...or spots before the eyes!
912 forum posts
I hope this is in the right section......
I recently spotted this camo. pattern (which I didn't even knew existed) and thought "Now that's a challenge and a half for us 'brush 'ands'.
I found a long lost Stug in my loft. The diorama it was on has long been re-cycled.
I experimented as to how to get circles with a paint brush and came up with the idea of cutting down the bristles of an old brush with the correct diameter ferrule, right down to the bones. Then, with the brush just touching the plastic. I gave it a slight twist and produced an acceptable circle. I cut down a smaller brush for smaller circles....
I've used Vallejo Model Air. Please excuse the model itself, there are a few bits missing. I just wanted to see if I could paint the Disk camo.
Practicing on a bit of plastic is one thing, but to start on the model is quite another matter. I stared at it for days before i took the plunge! I didn't have a plan, I just started in one corner and let the camo. shape develop as it would.
Here's my stab at it.......Pardon the pun!
I hope you approve.
This is a picture I saved of the German Grey Stug on the original diorama.
Stripped down, re-painted and the Commander on holiday!
I even kept the side thingies.
Here's my attempt at this Disk Camo. scheme. All squeaky clean waiting for some weathering.
Next up I'll tone down the paintwork and start the weathering.
Edited By spanner570 on 09/11/2017 14:58:15
13909 forum posts
Whose a clever boy then. Not only clever but inventive
|Si Benson||09/11/2017 15:25:08|
3747 forum posts
A very effective looking scheme, it can only look better still with a bit of weathering
|Peter Low 3||09/11/2017 15:38:15|
379 forum posts
Hi Ron as a hairy stick operator myself I can appreciate all that twisting you have done, very clever Idea and nicely done, I'll keep watching, now where is my W&N series 7 to chop down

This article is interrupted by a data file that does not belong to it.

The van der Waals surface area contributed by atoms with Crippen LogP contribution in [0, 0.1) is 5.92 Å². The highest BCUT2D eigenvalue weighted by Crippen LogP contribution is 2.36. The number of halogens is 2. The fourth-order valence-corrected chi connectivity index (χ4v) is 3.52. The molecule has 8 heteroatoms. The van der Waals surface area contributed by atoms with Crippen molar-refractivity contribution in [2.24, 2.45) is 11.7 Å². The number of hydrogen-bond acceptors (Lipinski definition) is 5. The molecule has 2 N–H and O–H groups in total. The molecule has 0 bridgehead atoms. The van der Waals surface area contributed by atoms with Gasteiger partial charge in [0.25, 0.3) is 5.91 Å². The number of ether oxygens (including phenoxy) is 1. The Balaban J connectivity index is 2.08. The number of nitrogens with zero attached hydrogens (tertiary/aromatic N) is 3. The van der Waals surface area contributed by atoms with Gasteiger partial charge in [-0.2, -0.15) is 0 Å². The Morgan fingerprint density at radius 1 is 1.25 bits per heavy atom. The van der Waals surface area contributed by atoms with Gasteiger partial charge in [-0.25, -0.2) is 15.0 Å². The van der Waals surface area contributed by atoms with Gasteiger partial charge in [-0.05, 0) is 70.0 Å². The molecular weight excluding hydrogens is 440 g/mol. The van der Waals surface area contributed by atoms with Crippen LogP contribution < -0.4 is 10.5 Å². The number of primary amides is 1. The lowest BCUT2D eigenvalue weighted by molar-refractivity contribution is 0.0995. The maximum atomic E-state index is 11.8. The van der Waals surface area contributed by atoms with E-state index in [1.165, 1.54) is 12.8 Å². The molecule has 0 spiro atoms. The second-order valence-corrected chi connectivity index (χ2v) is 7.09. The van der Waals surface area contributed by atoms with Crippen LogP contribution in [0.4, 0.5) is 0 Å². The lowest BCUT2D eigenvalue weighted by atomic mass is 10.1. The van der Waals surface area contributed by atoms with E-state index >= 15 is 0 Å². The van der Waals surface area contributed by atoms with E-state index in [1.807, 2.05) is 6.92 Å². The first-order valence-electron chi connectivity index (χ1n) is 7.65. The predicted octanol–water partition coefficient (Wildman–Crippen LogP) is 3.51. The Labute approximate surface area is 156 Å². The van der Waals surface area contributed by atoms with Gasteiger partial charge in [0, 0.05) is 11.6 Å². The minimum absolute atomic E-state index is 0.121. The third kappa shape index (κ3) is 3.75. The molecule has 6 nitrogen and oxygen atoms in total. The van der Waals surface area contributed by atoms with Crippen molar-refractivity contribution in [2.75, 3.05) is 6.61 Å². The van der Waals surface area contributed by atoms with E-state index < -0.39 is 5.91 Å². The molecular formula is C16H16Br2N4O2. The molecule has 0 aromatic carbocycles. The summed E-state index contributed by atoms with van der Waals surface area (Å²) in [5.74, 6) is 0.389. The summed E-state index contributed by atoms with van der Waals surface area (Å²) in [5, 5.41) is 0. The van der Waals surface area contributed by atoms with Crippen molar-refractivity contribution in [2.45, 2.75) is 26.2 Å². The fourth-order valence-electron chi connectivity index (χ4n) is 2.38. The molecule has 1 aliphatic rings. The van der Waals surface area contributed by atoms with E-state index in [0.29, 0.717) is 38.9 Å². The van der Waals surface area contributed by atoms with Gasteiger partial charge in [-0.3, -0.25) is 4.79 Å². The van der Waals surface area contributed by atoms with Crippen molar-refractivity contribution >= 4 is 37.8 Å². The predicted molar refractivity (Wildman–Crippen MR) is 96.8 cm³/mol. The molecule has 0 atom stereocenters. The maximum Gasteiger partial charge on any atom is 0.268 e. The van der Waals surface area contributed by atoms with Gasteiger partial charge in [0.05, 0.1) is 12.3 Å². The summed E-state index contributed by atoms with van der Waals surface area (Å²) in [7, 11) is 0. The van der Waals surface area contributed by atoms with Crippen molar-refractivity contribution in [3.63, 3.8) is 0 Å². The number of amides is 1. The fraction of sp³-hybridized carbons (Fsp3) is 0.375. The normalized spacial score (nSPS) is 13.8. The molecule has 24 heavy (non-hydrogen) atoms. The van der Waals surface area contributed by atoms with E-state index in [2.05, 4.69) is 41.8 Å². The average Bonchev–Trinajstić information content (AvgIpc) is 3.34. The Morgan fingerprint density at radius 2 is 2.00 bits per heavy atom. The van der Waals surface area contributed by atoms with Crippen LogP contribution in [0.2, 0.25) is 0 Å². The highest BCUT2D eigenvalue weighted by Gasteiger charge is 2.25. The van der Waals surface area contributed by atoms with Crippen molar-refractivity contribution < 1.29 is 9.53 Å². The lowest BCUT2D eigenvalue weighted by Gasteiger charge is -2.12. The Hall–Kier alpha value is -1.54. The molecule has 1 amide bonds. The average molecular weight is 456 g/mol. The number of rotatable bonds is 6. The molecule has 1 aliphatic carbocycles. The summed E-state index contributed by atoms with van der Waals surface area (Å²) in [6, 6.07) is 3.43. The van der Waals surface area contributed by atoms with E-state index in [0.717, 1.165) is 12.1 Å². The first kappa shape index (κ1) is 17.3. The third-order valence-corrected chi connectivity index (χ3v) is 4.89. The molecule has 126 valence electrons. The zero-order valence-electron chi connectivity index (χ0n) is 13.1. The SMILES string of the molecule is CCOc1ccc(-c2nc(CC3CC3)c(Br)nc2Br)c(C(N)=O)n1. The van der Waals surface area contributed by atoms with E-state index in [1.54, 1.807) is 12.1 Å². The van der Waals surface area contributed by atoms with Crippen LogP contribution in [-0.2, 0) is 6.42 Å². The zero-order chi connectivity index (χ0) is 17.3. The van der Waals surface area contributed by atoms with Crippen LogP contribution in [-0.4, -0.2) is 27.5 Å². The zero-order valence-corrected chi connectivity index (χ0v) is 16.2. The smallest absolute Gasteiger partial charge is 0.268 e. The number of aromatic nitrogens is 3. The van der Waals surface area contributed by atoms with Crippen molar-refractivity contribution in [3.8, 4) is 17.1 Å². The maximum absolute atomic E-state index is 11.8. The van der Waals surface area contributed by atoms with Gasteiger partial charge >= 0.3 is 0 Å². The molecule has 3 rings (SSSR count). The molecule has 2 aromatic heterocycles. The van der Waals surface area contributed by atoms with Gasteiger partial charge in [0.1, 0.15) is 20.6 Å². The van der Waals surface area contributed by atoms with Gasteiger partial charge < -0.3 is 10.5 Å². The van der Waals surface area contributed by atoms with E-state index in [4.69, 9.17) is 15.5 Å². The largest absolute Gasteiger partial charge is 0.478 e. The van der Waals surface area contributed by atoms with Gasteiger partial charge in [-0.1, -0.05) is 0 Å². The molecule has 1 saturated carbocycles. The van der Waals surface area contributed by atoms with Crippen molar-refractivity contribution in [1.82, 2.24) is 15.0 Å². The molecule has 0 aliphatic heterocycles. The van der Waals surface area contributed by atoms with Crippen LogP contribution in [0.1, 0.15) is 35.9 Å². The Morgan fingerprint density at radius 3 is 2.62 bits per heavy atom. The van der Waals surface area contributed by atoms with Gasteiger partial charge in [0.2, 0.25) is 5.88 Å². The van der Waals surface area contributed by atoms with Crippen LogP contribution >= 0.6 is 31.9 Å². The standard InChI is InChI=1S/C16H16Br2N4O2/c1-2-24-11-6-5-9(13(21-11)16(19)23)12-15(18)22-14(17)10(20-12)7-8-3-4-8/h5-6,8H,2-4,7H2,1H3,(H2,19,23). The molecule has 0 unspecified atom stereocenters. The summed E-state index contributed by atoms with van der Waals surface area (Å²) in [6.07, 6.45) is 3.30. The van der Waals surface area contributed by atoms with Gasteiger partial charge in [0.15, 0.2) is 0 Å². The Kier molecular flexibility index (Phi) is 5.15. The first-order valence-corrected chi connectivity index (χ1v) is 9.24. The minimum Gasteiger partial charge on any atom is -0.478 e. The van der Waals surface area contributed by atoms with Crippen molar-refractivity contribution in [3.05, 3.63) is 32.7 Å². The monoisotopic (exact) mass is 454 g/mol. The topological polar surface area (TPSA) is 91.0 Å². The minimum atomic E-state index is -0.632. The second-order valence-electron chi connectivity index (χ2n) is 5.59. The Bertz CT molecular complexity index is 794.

|colin bruce 1||09/11/2017 17:12:27|
314 forum posts
Super cool indeed! I saw a tutorial where they used a small punch on a 3x5 card and made a similar mask. However it was a fixed camo whereas yours can be done in any pattern.
5754 forum posts
|John Race||09/11/2017 21:30:00|
6583 forum posts
Super work Ron .
|396 forum posts|
You knock off the tools or paint them in situ?
|Fernando Nijhuis||10/11/2017 18:03:31|
696 forum posts
Very nice work Ron, I admire your patience for tackling such a difficult scheme.
912 forum posts
Sorry for the delay in replying chaps, but I've been on a coach jolly up to N.W Scotland. Still as beautiful as ever.
Didn't much care for the 10hr. each way journey though!
Thank you for all your positive and encouraging posts.
Peter Low 3 - Don't even joke about such potential destruction!
Hooch - I stick as much as I can onto the model, tools etc.,and because I brush paint, I find it safer than on the sprues. With no fear of glue ruining small pre- painted bits when fixing to the model. I then dotted around them. I figured the crew wouldn't remove the items prior to painting the dots. I could be wrong, but that's the way I decided to do it......
Anyway, I've started the weathering.
With the plates at an angle, I simply brushed on some watered down Dk. Brown acrylics along the whole of the sides and let the paint run where it liked. I knew the paint would 'gather' along the bottom to give a more dusty appearance than the upper part.
I also gave all the wheels a dose too.
Here is the result.
I'll give the hull the same simple and straight forward treatment, and then place the model on a small base.
Edited By spanner570 on 14/11/2017 14:41:24
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